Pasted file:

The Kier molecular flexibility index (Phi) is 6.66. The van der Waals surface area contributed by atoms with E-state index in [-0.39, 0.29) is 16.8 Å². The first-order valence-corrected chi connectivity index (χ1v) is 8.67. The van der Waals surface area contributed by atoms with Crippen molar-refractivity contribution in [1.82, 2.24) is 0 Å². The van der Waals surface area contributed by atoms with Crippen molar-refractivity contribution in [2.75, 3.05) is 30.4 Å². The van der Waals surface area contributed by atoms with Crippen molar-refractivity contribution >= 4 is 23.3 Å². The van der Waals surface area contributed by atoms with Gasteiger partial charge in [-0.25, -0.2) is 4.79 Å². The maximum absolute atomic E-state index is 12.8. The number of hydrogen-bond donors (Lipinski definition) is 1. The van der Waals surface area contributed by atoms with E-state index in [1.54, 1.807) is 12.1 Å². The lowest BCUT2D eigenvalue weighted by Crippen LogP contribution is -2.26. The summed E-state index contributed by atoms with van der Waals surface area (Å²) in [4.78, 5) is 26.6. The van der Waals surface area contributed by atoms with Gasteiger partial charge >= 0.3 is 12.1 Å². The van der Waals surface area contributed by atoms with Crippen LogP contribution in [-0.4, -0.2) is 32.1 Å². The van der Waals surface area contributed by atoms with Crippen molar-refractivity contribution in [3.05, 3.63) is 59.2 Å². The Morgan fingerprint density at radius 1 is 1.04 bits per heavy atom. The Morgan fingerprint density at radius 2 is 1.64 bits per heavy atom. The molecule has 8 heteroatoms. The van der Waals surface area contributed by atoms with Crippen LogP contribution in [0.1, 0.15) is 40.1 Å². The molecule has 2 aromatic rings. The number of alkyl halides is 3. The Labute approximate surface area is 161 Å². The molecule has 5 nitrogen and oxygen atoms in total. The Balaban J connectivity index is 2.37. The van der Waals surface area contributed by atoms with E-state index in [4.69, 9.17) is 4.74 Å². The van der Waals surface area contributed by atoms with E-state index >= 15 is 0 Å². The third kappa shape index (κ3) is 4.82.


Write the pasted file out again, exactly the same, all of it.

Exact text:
The Kier molecular flexibility index (Phi) is 6.66. The van der Waals surface area contributed by atoms with E-state index in [-0.39, 0.29) is 16.8 Å². The first-order valence-corrected chi connectivity index (χ1v) is 8.67. The van der Waals surface area contributed by atoms with Crippen molar-refractivity contribution in [1.82, 2.24) is 0 Å². The van der Waals surface area contributed by atoms with Crippen molar-refractivity contribution in [2.75, 3.05) is 30.4 Å². The van der Waals surface area contributed by atoms with Crippen molar-refractivity contribution >= 4 is 23.3 Å². The van der Waals surface area contributed by atoms with Gasteiger partial charge in [-0.25, -0.2) is 4.79 Å². The maximum absolute atomic E-state index is 12.8. The number of hydrogen-bond donors (Lipinski definition) is 1. The van der Waals surface area contributed by atoms with E-state index in [1.54, 1.807) is 12.1 Å². The lowest BCUT2D eigenvalue weighted by Crippen LogP contribution is -2.26. The summed E-state index contributed by atoms with van der Waals surface area (Å²) in [4.78, 5) is 26.6. The van der Waals surface area contributed by atoms with Gasteiger partial charge >= 0.3 is 12.1 Å². The van der Waals surface area contributed by atoms with Crippen LogP contribution in [-0.4, -0.2) is 32.1 Å². The van der Waals surface area contributed by atoms with Crippen molar-refractivity contribution in [3.05, 3.63) is 59.2 Å². The Morgan fingerprint density at radius 1 is 1.04 bits per heavy atom. The Morgan fingerprint density at radius 2 is 1.64 bits per heavy atom. The molecule has 8 heteroatoms. The van der Waals surface area contributed by atoms with Crippen LogP contribution in [0.1, 0.15) is 40.1 Å². The molecule has 2 aromatic rings. The number of alkyl halides is 3. The Labute approximate surface area is 161 Å². The molecule has 5 nitrogen and oxygen atoms in total. The Balaban J connectivity index is 2.37. The van der Waals surface area contributed by atoms with E-state index in [4.69, 9.17) is 4.74 Å². The van der Waals surface area contributed by atoms with E-state index >= 15 is 0 Å². The third kappa shape index (κ3) is 4.82.